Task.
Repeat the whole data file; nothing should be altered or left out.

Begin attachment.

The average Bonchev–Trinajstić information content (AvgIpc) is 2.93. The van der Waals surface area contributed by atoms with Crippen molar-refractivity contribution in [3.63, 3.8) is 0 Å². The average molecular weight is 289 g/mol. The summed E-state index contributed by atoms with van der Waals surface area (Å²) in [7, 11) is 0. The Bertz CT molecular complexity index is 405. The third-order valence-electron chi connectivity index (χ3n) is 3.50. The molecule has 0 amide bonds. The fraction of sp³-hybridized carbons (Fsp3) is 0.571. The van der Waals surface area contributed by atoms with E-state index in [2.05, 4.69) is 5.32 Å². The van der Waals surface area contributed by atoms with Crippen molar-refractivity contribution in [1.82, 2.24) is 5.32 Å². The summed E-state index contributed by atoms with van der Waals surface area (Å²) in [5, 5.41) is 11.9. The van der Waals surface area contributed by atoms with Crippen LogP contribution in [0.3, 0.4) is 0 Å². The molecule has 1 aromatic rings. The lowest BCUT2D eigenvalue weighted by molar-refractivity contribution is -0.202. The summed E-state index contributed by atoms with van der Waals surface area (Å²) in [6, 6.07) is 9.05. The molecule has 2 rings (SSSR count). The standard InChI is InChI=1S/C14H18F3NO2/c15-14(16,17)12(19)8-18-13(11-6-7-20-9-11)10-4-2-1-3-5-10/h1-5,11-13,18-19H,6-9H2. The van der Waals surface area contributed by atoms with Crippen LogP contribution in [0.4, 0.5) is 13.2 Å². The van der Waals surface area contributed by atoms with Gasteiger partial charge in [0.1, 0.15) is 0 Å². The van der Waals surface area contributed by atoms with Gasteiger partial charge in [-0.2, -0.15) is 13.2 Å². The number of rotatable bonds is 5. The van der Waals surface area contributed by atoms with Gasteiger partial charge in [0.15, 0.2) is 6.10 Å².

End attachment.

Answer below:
The average Bonchev–Trinajstić information content (AvgIpc) is 2.93. The van der Waals surface area contributed by atoms with Crippen molar-refractivity contribution in [3.63, 3.8) is 0 Å². The average molecular weight is 289 g/mol. The summed E-state index contributed by atoms with van der Waals surface area (Å²) in [7, 11) is 0. The Bertz CT molecular complexity index is 405. The third-order valence-electron chi connectivity index (χ3n) is 3.50. The molecule has 0 amide bonds. The fraction of sp³-hybridized carbons (Fsp3) is 0.571. The van der Waals surface area contributed by atoms with E-state index in [2.05, 4.69) is 5.32 Å². The van der Waals surface area contributed by atoms with Crippen molar-refractivity contribution in [1.82, 2.24) is 5.32 Å². The summed E-state index contributed by atoms with van der Waals surface area (Å²) in [5, 5.41) is 11.9. The van der Waals surface area contributed by atoms with Crippen LogP contribution in [0.3, 0.4) is 0 Å². The molecule has 1 aromatic rings. The lowest BCUT2D eigenvalue weighted by molar-refractivity contribution is -0.202. The summed E-state index contributed by atoms with van der Waals surface area (Å²) in [6, 6.07) is 9.05. The molecule has 2 rings (SSSR count). The standard InChI is InChI=1S/C14H18F3NO2/c15-14(16,17)12(19)8-18-13(11-6-7-20-9-11)10-4-2-1-3-5-10/h1-5,11-13,18-19H,6-9H2. The van der Waals surface area contributed by atoms with Crippen LogP contribution in [0.4, 0.5) is 13.2 Å². The van der Waals surface area contributed by atoms with Gasteiger partial charge in [0.1, 0.15) is 0 Å². The van der Waals surface area contributed by atoms with Gasteiger partial charge in [-0.2, -0.15) is 13.2 Å². The number of rotatable bonds is 5. The van der Waals surface area contributed by atoms with Gasteiger partial charge in [0.15, 0.2) is 6.10 Å².